Dean Roberts guitar, electronics and percussion
Werner Dafeldecker guitar, electronics and percussion

Roberts, who originally hails from New Zealand, began his career delving into guitar drones and feedback, both in the trio Thela and on his own, under the name White Winged Moth. He founded the label Formacentric Disk in order to document a wider range of his work, and released four projects in two years. In 1998, he began working with the influential German label Mille Plateaux, who put out his much acclaimed All Cracked Medias, and earlier this year, And the Black Moths Play the Grand Cinema, on their more experimental sublabel Ritornell.

Dafeldecker, a lifelong resident of Vienna, is probably best known for being an integral member of the improv supergroup Polwechsel, as well as for founding and running the influential label Durian. He's composed numerous pieces for various classical ensembles, and also appears on two recent notable CDs, Printer (Durian), and Martin Siewert's Komfort 2000 (Charhizma). Originally primarily a bassist, Dafeldecker has been working more with guitar and electronics recently, both of which he plays to great effect on Aluminium.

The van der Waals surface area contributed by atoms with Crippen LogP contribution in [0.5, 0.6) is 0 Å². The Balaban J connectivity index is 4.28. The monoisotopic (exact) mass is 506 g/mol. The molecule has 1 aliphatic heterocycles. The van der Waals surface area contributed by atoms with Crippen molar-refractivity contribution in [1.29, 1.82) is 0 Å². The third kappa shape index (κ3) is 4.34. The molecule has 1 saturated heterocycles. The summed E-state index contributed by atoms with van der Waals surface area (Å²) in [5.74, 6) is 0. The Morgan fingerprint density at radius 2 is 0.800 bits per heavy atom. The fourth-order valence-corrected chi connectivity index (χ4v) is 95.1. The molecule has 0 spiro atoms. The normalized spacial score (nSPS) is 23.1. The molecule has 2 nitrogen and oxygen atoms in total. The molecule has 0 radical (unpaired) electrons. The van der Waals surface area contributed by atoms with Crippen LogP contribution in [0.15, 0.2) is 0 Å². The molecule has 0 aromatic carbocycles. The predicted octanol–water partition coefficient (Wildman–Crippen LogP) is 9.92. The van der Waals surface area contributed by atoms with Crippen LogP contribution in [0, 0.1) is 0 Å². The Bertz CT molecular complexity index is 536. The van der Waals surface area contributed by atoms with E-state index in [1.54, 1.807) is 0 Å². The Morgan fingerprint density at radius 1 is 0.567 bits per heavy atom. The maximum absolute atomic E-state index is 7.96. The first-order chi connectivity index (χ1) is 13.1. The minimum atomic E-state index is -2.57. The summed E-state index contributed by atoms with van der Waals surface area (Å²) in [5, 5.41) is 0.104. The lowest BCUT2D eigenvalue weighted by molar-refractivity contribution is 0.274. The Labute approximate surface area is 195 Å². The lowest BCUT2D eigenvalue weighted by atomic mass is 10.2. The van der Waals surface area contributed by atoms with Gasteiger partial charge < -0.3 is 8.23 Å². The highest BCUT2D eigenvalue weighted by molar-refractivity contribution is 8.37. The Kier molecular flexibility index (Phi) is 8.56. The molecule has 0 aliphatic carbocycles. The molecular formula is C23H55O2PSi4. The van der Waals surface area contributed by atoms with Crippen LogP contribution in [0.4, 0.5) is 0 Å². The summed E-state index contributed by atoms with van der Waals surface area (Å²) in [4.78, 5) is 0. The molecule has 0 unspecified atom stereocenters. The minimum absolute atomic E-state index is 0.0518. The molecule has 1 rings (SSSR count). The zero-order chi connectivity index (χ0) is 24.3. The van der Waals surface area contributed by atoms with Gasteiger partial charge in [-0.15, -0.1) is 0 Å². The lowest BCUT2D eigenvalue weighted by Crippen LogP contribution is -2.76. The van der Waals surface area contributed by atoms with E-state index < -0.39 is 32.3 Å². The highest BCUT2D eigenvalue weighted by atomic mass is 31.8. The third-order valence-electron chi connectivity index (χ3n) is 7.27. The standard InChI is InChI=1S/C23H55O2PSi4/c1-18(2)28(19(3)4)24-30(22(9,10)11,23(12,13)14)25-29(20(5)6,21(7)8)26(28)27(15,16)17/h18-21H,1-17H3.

Aluminium was recorded during a marathon studio session in Vienna in April, and was brilliantly mastered by Tim Barnes. Both musicians play guitar and electronics, along with occasional percussion on a hi-hat placed between them. On the first track, Dafeldecker's sine wave electronics intersect with Roberts' rough guitar textures, priming the listener's aural palette for the marathon track which follows. This half hour long piece is a atmospheric exploration fusing the legacy of AMM with the spirit of rock and roll.

Schnee is also available in a European edition, designed by the highly respected Viennese graphics studio D+ and Marcus Sterz, through Charhizma (www.charhizma.com). The music on the US and European editions is identical.

"Roberts and Dafeldecker avoid flamboyant gestures as emphatically as a trust fund anarchist dodges the neighborhood Starbucks. They prefer to gradually generate magnetic tension by parsimoniously deploying contrasting squeals, scrapes, whines, and bell-like tolls like small objects on a vast, hushed soundfield. The two men evoke a space where humans are heard but not seen, crafting visions of a humming metalworks with nary a human in sight." -- Bill Meyer